Comb filter

First things first, we need to use a synthesiser that has a comb filter. For instance, Sylenth1 which I know many Psytrance producers use a lot, won’t work in this case since it doesn’t have that filter. So, for this example I’m gonna use Spire.

Recommended synths

Let’s create a new MIDI channel, put a new instance of Spire with initial preset, and draw a MIDI note. Keep in mind that actual note on a piano roll doesn’t matter because we gonna use noise as a waveform which obviously doesn’t have a tone.

Picture1. A new instance of Spire synthesiser with init preset

Now let’s do some tweaks. In the oscillator section, change Classic mode which is set by default to Noise. Right next to it, turn off oscillator key tracking and turn the Wide knob all way to the right.

By default, Envelope-3 in Spire is mapped to a filter cutoff. We don’t need it here, so set it to “Off”. Here is what we’ve got so far:

Picture 2. A simple noise with no envelopes

Nothing fancy so far, just a basic noise sound. Now, turn on the arpeggiator at 1/16 notes to add some rhythm. Map Envelope-1 section to the filter resonance and crank up its amount to a maximum position, and also slightly adjust the Release parameter for 15~20% of its total volume.

Now comes the most interesting part: in the filter section which is off by default, choose the combo (Mono+) filter type. You should notice a pretty dramatic change as soon as you done it. What’s interesting about this filter is that its cutoff frequency determines the actual tone of the sound. For example, at cutoff about 235~240 (Spire’s value, not Herz), we get the sound at G# — that’s the root key of Machinery since you asked about that track:

Picture 3. Arpeggiator, comb filter, and filter envelopes

That’s pretty much the basics. Now you can add EQs, compression, delays, reverb, more filters, play around with arp gate parameter, and more. With this in mind, you should be able to make something like this:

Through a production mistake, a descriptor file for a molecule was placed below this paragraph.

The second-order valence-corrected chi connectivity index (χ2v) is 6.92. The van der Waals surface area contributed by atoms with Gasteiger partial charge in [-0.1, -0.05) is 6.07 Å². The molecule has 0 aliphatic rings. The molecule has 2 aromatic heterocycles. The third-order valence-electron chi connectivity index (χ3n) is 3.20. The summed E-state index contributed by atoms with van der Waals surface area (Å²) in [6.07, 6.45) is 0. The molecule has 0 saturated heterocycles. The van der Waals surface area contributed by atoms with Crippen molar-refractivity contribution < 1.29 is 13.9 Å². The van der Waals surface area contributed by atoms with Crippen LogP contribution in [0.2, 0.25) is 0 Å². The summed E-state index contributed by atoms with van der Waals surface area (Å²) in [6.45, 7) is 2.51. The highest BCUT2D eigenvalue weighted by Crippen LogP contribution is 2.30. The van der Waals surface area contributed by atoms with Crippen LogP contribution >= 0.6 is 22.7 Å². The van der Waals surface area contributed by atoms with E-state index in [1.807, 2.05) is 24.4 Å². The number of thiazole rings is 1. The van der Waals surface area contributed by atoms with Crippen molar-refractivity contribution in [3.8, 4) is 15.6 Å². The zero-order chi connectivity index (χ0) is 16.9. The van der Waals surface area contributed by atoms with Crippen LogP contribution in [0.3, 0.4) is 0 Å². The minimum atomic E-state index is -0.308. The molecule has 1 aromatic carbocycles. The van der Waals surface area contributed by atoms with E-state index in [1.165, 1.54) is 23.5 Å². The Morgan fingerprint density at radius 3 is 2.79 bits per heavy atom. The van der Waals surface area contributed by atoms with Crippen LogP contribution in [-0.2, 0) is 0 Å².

Or add any twist to this sound, as you like. I hope it helps.

2017   Advice   Music production   Sound design

Using reverb and delay: send-return vs. insert

I have a question about reverb and delays. In Psytrance, a lot of the atmosphere of a track is created with reverb and delays. Can you give some advice on using these effects and answer some specific questions?

Which devices do you use with what settings, do you use them on a send or on each channel, do you ever use reverb on kick or bass, do you ever use reverb on the master, any other tricks or general advice?

Hamish Strachan

I like to think of an effect, whether it’s a reverb or a delay, by its purpose. I ask myself: “What I am trying to achieve with this particular device?”. And with this in mind, I came up with two sorts of categories: general and creative effects.

The general effect is an effect basically used for mixing, you know, to put instruments into the proper space. Typically, I used built-in Ableton devices for this kind of reverb and delays because there is nothing really fancy about it, you can use pretty much any device or plugin for this purpose.

For general effects, I want all instruments to share the same settings. For example, if a bongo’s delay repeated every 3/16th notes, then a crash cymbal must be repeated on 3/16th as well. This is why I prefer to use this kind of effects via Send-Return channels: it gives more consistent mixdown, it’s easier to tweak some settings if needed, and it also saves CPU usage quite a bit.

I can’t recommend you specific settings simply because there is no one ultimate preset that works every time. I’d like to give one little tip, though, because I see many upcoming producers do this mistake: when adding a device on a Return channel, be sure to turn the Dry/Wet knob all way up to the 100% Wet, and then adjust the needed amount of effect via Sends knobs, not vice versa.

My typical Return channels are: a simple delay, short reverb, and medium reverb (coloured in green)

The creative effect is where all crazy things come in: special effects like a huge reverb tail with a sidechain compression on it panned across the stereo field. That kind of things. Check my advice on creating atmospheric effects because this is exactly the type of processing I’m talking about.